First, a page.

Investment Column: Imperial on defensive over smoking plans

Babcock; Hampson


Our view: Buy

Share price: 2038p (+36p)

The controversy over government plans to halve the number of smokers in Britain continued to smoulder yesterday. Imperial Tobacco complained that proposals to force cigarette makers to remove branding from their packets amounted to a "counterfeiter's charter". The smoke generated meant that little attention was paid to the company's interim management statement, which was positive.

It is hard to completely divorce oneself from the smoking debate when looking at Imperial as an investment. For the record, the Government is starting to look repressive (as is so often the case these days) in its treatment of smokers and smoking in general. But in other parts of the world (particularly poorer parts) it is hard not to feel discomfited by the tobacco companies' activities where regulation is light or non-existent.

On a purely investment front, Imperial appears to have a fair wind behind it. With the notable exceptions of Germany and Spain, the company's sales volumes are up across the board and it is continuing to grab market share from its rivals. In its developed markets, it may be that there is only a hard core of smokers left, many of whom would not stop even if an outright ban was imposed. Elsewhere, there could be much sales growth to come.

On valuation grounds, the company is a shade cheaper than its rival British American Tobacco, although the yield is a bit lower. Whichever way you look at it, a multiple of just over 11 times full-year 2010 forecast earnings is undemanding and the yield of 4.2 per cent is respectable.

Litigation is always going to be an issue for a tobacco company such as Imperial but, as a general rule, the shares offer a good deal of value and would be worth having in a portfolio for their defensive qualities alone. If you suspend ethical considerations, that makes Imperial Tobacco a buy.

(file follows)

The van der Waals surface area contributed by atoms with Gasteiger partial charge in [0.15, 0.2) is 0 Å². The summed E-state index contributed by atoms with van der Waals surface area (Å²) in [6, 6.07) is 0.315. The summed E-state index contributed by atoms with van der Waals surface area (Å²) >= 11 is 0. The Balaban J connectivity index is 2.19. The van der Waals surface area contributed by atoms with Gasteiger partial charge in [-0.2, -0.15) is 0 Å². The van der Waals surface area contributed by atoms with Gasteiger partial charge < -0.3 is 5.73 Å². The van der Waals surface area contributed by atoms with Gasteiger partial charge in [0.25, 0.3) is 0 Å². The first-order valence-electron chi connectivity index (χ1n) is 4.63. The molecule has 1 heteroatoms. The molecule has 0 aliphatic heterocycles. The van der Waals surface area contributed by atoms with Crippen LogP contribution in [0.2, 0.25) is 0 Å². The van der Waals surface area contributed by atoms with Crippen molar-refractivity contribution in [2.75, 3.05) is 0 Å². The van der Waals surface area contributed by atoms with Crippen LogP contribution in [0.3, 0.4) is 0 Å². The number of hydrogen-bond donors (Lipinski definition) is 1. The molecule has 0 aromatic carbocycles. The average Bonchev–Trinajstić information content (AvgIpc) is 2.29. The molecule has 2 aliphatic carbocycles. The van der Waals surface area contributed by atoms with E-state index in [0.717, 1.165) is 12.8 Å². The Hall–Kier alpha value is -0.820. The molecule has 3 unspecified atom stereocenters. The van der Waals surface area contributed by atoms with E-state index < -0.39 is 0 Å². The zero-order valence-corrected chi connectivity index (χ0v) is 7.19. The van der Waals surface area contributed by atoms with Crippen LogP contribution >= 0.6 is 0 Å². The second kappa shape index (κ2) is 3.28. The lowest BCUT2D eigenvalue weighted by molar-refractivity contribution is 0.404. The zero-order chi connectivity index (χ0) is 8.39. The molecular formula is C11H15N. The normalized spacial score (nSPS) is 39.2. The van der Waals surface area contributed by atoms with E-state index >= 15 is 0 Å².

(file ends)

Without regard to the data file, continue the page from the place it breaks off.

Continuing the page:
Babcock

Our view: Hold

Share price: 592p (+31.5p)

"Optimistic" is a word increasingly used by companies reporting that their trading conditions have improved. One such group is Babcock International, the engineering support outfit. After a pretty ropey performance in the latter part of 2008, when its share price appeared to go into freefall, it has bounced back impressively and the stock has put on almost 20 per cent over the past six months (although it has been softer recently).

Yesterday, Babcock proclaimed itself satisfied with its third-quarter performance, saying trading had been strong, especially in its marine and defence units. The full year is on track.

Even the casual observer will have recognised that Babcock's reliance on public-sector work may be a little risky since heavy government spending cuts are expected after the election. But this does not seem to worry analysts who argue that, while some areas (large capital projects, defence) will suffer, ministers will try to reduce costs in other areas through more outsourcing, which should benefit Babcock.

What is more, the shares look cheap. Trading at 12.5 times forecast 2010 earnings, they offer a 22 per cent discount to their peer group. Add to this a 3 per cent dividend yield and a pretty strong investment case emerges. We remain concerned about the impact of cuts (no one yet knows what will be hit, or how heavily) but the stock is worth holding on valuation grounds at least.

Hampson

Our view: Speculative buy

Share price: 64p (-0.75p)

Hampson made a deeply discounted cash call yesterday which it hopes will raise £59.5m, chiefly to cut its debt. This was accompanied by a downbeat trading statement, with only cautious optimism and a forecast that its numbers will be down on last year. Investors could be forgiven for heading towards the exit but we think that could be the wrong call in the long term.

Hampson deals in precision engineering, making enormous moulds used in the construction of aircraft parts, together with many of the bits that hold them together. It is heavily into the carbon parts used by the new generation of airliners because they are lighter and require less fuel.

With aviation fuel the biggest outlay for airlines, which face growing calls to reduce carbon emissions, sales of lighter, more fuel-efficient aircraft will likely pick up sooner or later.

Hampson trades on just 6.2 times expected earnings for 2010 and offers a forecast yield of 2.6 per cent, falling to 2.1 per cent in 2011. Rumours of a cash call had circled the company for weeks, so there could be a short term bounce in its shares even though the trading statement was not hugely positive (Arbuthnot cut its forecasts).

In the long term there is an argument for buying the shares on the potential for future growth. We therefore make Hampson a speculative buy.

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